NEW YORK – Another milestone is passing in America’s racial journey: The next mayor of New York City is a white man with a black wife.
Even in a nation with a biracial president, where interracial marriage is more accepted than ever, Bill de Blasio’s marriage to Chirlane McCray is remarkable. He is apparently the first white politician in U.S. history elected to a major office with a black spouse by his side.
De Blasio is preparing to take office on Jan. 1, with McCray playing a major role in his administration.
“It reflects the American values of embracing different races, ethnicities, religions,” said William Cohen, the former U.S. secretary of defense, who is married to a black woman. Cohen was a senator when he started dating Janet Langhart, a black television journalist. He proposed several times, but she feared that her race would hurt his political future. They married in 1996, a few weeks after he announced he would not seek a fourth term. “There has been that fear (of interracial marriage) on the part of politicians. I didn’t have it,” Cohen said.
There have been black men in politics who have been married to white women, such as Supreme Court Justice Clarence Thomas. And high-profile women such as South Carolina Gov. Nikki Haley, whose parents are from India, are married to white men.
Yet unions of white men and black women have retained a forbidden aura, Cohen said.
The taboo is declining, polls show. In July, a Gallup poll found that 87 percent of Americans approved of interracial marriage — the highest rate ever — compared with 4 percent in 1958. In 2010, more than 15 percent of all new marriages were interracial, according to the Pew Research Center.
Yet statistics also indicate why de Blasio and McCray are such a rarity. The Gallup poll showed that white men are the least likely to marry outside of their race.
More than 97 percent of white men are married to white women, while 82 percent of black men, 65 percent of Hispanics and 48 percent of Asians marry within their own group. The figures are based on 2005 census data analyzed by Michael Rosenfeld, a Stanford University sociologist.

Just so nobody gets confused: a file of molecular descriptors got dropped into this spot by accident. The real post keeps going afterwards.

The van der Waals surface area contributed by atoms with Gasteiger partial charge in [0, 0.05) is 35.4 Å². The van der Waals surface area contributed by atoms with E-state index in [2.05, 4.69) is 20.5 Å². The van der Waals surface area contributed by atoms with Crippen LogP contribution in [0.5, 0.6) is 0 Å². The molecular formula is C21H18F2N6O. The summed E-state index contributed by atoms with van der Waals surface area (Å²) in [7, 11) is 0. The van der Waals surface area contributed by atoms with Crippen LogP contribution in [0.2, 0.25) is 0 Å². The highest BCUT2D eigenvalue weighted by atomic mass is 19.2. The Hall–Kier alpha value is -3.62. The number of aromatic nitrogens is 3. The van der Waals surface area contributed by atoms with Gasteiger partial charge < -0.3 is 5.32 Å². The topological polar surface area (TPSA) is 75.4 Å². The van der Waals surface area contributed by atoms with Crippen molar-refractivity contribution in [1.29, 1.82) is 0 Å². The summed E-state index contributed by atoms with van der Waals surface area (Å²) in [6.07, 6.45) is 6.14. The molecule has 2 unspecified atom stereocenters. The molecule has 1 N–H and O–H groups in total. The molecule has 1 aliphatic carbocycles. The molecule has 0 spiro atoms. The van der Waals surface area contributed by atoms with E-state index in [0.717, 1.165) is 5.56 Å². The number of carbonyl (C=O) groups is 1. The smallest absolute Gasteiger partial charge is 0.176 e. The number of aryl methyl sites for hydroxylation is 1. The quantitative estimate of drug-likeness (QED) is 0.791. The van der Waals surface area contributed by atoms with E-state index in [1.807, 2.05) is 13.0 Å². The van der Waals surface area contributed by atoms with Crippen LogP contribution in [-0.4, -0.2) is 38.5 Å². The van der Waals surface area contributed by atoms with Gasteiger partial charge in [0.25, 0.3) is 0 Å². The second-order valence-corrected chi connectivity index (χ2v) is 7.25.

Much has been made of the difficulties black women have in selecting husbands from a pool of eligible black men shrunk by unemployment and incarceration. Among black women aged 35 and over, more than 25 percent have never been married, compared with about 7 percent of white women, census figures show.
“We’re seeing black women loved in a way we have not seen before,” said Aja Monet, a poet and New Yorker.
She sees this trend in real life and fiction, from McCray to first lady Michelle Obama to the Olivia Pope character in “Scandal,” the hit TV show about a powerful black political operative in a relationship with a white president.
As de Blasio and McCray celebrated on election night with their two children, Tiya Miles saw them on television and stopped in her tracks. “I was very moved,” she said.
Miles, a black University of Michigan professor, recently wrote a column about being stung by the sight of so many successful black men choosing white wives. It feels like “a personal rejection of the group in which I am a part, of African- American women as a whole, who have always been devalued in this society,” Miles wrote.
So for her, de Blasio and McCray’s victory feels like confirmation — especially since McCray does not resemble the type of black woman that mainstream America usually deems beautiful, like Halle Berry or Beyonce.
“A woman who has darker skin and natural hair, and a white man,” Miles said. “To see a black woman who is in a long-term relationship with children and her partner, who does not fit that stiff, narrow, idealized image of what a black woman should look like, I think is powerful.”
De Blasio was elected in New York, perhaps the most diverse city in America. But he is connecting with people across the country, especially the children of interracial marriages.
“It’s just the resonance of it. How much it means for families to see a family like them in a visible place,” said Ken Tanabe, a New Yorker with a Japanese father and Belgian mother. He is the founder of the Loving Day organization — www.lovingday.org — which organizes annual events celebrating the 1967 Supreme Court decision that struck down laws against interracial marriage.